Royal College of Surgeons in Ireland Coláiste Ríoga na Máinleá in Éirinn

Dr Stephen Keely receives SFI Principal Investigator funding award

16 June 2011

Dr Stephen Keely, Associate Director of the RCSI Molecular Medicine Lab at Beaumont Hospital, was among the leading Irish-based scientists who were recently awarded funding through Science Foundation Ireland’s (SFI) ‘Principal Investigator’ (PI) Programme.

Dr Keely received the funding for a research project entitled “Molecular Mechanisms of Epithelial Transport” which will investigate ways to treat problems associated with transport of fluids and ions in the intestines that occur in conditions such as cystic fibrosis, infectious diseases, and inflammatory bowel diseases.The industry partners involved in the project are Intercept Pharma Ltd, Sigmoid Pharma Ltd and FibroGen Inc.

Stephen Keely PI Award
Pictured (l-r) are Dr Stephen Keely, RCSI; Mr Seán Sherlock T.D., Minister for Research and Innovation; and Mr. John Travers, Director General, Science Foundation Ireland.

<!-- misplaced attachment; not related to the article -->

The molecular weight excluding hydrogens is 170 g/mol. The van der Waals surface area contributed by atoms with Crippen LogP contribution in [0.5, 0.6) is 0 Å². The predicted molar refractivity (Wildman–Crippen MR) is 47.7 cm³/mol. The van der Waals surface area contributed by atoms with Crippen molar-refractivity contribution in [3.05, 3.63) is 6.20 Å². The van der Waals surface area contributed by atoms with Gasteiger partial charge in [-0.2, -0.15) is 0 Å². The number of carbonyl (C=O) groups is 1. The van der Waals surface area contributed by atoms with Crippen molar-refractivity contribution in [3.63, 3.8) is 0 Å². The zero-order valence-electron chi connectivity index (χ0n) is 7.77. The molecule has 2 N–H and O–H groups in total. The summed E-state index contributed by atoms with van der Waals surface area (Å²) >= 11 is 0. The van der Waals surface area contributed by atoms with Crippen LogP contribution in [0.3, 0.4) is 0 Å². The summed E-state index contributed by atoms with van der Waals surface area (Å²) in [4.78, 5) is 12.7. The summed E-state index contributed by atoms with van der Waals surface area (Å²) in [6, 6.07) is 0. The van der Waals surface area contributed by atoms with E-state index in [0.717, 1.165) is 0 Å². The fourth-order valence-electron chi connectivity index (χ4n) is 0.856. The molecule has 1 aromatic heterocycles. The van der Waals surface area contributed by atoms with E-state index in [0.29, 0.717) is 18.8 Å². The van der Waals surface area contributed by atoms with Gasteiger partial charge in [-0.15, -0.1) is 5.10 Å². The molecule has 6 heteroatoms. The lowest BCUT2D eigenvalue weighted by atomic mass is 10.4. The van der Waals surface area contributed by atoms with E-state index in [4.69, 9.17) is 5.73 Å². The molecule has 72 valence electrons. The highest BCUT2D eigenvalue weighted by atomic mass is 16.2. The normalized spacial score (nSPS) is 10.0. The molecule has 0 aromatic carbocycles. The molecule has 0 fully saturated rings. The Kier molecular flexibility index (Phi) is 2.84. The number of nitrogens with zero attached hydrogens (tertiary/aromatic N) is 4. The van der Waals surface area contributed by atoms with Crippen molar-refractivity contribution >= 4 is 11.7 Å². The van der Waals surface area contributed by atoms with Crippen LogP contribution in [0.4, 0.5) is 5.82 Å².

Mr Seán Sherlock T.D., Minister for Research and Innovation attended a showcase of work by the latest researchers to be funded through the PI Programme on Thursday, June 16th 2011. Detailing the plans, Minister Sherlock said: “Spanning SFI’s research portfolio, from Life Sciences to ICT to Energy, the PI Programme has been instrumental in helping Ireland to become a formidable, emergent scientific force on the international stage in recent years. Traditionally, researchers supported by the PI programme over the past decade have proven to be the essential individual building blocks of the strong scientific edifice that has emerged in Ireland.”

Minister Sherlock concluded: “SFIs PI programme serves as a beacon of excellence to prospective overseas researchers, investors and others wishing to do business with, or in, Ireland. These project awards also help to increase our understanding of critical areas of science, whilst also assisting the Irish economy and society in the process – by generating breakthroughs to hopefully deliver new products, services and sustainable jobs into the future.”

Highlighting the importance of showing the PI programme, Director General of Science Foundation Ireland, Mr John Travers, said: “Occasions such as this allow us to see, hear and learn a great deal more about the specific nature of research projects - how the research came about, where it is at today, and the likely economic and societal impact that it will achieve.”